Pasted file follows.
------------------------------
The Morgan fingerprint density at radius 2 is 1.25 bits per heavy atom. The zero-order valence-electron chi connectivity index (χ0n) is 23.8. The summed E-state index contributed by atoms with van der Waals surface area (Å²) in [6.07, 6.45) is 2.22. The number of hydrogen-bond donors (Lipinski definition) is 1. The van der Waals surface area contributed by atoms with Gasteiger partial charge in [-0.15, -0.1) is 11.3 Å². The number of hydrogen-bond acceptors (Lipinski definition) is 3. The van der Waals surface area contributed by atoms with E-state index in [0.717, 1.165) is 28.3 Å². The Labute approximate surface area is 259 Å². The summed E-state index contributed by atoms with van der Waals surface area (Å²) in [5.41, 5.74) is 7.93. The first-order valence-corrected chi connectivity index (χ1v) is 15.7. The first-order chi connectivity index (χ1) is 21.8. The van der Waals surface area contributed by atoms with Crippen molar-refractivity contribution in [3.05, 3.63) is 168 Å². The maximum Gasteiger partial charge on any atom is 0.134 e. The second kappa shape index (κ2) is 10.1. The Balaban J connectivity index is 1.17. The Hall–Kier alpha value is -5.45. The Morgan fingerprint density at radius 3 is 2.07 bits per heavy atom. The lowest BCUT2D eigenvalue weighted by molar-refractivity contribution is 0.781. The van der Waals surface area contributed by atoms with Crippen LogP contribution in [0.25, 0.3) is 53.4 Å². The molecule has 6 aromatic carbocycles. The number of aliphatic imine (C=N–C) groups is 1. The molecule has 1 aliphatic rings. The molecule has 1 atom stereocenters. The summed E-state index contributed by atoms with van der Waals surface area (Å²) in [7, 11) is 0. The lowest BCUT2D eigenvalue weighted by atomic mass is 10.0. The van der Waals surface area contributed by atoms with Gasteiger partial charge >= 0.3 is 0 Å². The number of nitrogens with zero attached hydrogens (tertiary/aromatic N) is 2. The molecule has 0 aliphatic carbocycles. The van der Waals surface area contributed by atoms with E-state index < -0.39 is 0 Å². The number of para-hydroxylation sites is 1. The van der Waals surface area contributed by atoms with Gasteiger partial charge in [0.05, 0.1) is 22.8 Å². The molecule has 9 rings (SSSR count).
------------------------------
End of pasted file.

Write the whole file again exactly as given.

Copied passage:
The Morgan fingerprint density at radius 2 is 1.25 bits per heavy atom. The zero-order valence-electron chi connectivity index (χ0n) is 23.8. The summed E-state index contributed by atoms with van der Waals surface area (Å²) in [6.07, 6.45) is 2.22. The number of hydrogen-bond donors (Lipinski definition) is 1. The van der Waals surface area contributed by atoms with Gasteiger partial charge in [-0.15, -0.1) is 11.3 Å². The number of hydrogen-bond acceptors (Lipinski definition) is 3. The van der Waals surface area contributed by atoms with E-state index in [0.717, 1.165) is 28.3 Å². The Labute approximate surface area is 259 Å². The summed E-state index contributed by atoms with van der Waals surface area (Å²) in [5.41, 5.74) is 7.93. The first-order valence-corrected chi connectivity index (χ1v) is 15.7. The first-order chi connectivity index (χ1) is 21.8. The van der Waals surface area contributed by atoms with Crippen molar-refractivity contribution in [3.05, 3.63) is 168 Å². The maximum Gasteiger partial charge on any atom is 0.134 e. The second kappa shape index (κ2) is 10.1. The Balaban J connectivity index is 1.17. The Hall–Kier alpha value is -5.45. The Morgan fingerprint density at radius 3 is 2.07 bits per heavy atom. The lowest BCUT2D eigenvalue weighted by molar-refractivity contribution is 0.781. The van der Waals surface area contributed by atoms with Crippen LogP contribution in [0.25, 0.3) is 53.4 Å². The molecule has 6 aromatic carbocycles. The number of aliphatic imine (C=N–C) groups is 1. The molecule has 1 aliphatic rings. The molecule has 1 atom stereocenters. The summed E-state index contributed by atoms with van der Waals surface area (Å²) in [7, 11) is 0. The lowest BCUT2D eigenvalue weighted by atomic mass is 10.0. The van der Waals surface area contributed by atoms with Gasteiger partial charge >= 0.3 is 0 Å². The number of nitrogens with zero attached hydrogens (tertiary/aromatic N) is 2. The molecule has 0 aliphatic carbocycles. The van der Waals surface area contributed by atoms with E-state index < -0.39 is 0 Å². The number of para-hydroxylation sites is 1. The van der Waals surface area contributed by atoms with Gasteiger partial charge in [0.05, 0.1) is 22.8 Å². The molecule has 9 rings (SSSR count).